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Time Poverty or Time Welfare in Austrian Families?

Impact of family factors on children’s school achievements

This Policy Brief illustrates main findings of two European Centre’s studies on whether today’s parents have enough time for their children and/or provide sufficient support (for their children’s achievements in school) focusing on:

1) the time spent by parents with their children
2) the links between family factors and school achievements. National and international data (e.g. PISA-data) was analysed and surveys were carried out among Austria’s parents and their children of compulsory school age (9 to 14).

In spite of their coordination problems, Austria’s parents, in particular mothers, are trying to meet their children’s need for time spent together with them. Most children are satisfied with the amount of time their parents devote to them on weekdays. Approximately 1 out of 10 Austrian children aged 9 to 14, however, would like to spend more time with their parents.

The survey makes it clear that parents are more critical of themselves as far as the amount of time they have available for their children is concerned than the children themselves.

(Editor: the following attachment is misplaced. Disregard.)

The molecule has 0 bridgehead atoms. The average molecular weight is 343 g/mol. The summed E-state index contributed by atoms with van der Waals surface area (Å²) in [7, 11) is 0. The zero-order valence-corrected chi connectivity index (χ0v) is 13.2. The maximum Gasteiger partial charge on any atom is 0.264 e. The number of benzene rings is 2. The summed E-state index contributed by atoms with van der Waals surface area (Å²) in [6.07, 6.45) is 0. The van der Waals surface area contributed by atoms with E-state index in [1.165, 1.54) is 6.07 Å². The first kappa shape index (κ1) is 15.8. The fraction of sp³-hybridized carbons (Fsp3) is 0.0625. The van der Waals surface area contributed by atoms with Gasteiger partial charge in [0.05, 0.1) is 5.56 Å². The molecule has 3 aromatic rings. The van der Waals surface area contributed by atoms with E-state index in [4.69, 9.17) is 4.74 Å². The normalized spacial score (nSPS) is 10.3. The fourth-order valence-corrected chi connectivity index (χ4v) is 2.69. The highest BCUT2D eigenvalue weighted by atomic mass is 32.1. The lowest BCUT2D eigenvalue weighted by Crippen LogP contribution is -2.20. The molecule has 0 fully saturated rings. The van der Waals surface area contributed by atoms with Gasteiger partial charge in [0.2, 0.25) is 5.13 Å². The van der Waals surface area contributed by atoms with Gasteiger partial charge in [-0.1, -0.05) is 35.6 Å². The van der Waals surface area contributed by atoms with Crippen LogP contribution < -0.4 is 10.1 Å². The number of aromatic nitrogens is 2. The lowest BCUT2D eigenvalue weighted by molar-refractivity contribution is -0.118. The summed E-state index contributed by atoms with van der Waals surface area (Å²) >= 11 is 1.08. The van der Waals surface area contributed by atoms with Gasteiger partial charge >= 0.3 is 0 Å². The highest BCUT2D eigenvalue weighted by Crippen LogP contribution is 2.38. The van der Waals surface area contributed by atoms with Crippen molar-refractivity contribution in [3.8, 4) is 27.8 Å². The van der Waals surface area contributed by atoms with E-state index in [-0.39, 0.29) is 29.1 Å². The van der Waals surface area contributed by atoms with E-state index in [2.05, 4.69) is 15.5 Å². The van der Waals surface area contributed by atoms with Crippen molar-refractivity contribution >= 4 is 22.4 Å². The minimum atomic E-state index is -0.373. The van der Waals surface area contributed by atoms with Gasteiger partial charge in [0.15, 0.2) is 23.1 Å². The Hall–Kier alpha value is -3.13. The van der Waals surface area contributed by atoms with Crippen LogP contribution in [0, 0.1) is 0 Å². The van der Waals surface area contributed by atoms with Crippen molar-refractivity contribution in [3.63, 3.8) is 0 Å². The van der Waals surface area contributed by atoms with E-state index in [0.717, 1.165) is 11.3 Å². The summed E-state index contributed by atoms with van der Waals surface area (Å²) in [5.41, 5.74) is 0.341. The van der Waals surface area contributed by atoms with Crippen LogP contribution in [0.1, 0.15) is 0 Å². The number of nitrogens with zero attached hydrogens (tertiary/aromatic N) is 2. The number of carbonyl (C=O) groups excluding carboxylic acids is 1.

The least satisfied are children whose parents are under heavy job pressure, and those children whose parents work little and whose mothers report financial bottleneck situations. As a result, a “moderate” degree of gainful employment is most likely to meet the needs of children for time with their parents and is supposed to contribute to the economic security of the family as well as providing a well-balanced degree of control and freedom. The discrepancies between the answers given by the mothers and fathers and those given by their children point to the fact that adolescents do not need their parents‘ permanent presence, but do need parents who are available when needed.

The survey results show clearly that parents in Austria devote a significant amount of time to ”studying” with their kids, in particular, if their children attend primary schools. There have been critical discussions (also among experts) about the significance of this targeted support provided by the family for the child’s achievements in school: It is questioned whether (all) parents have enough competence for providing adequate help. The results of the survey carried out among parents prove that this question has worth asking: 27% of the mothers and 21% of the fathers felt that the academic topics were partly very difficult. 20% of the 9 to 14-year-olds answered that studying together with their parents was not very or not at all helpful.

Moreover, the authors are discussing empirical findings concerning the question on how much influence do families have on their children’s achievements in school. The Policy Brief is rounded off by conclusions and recommendations.

Annette Hexelschneider | alfa
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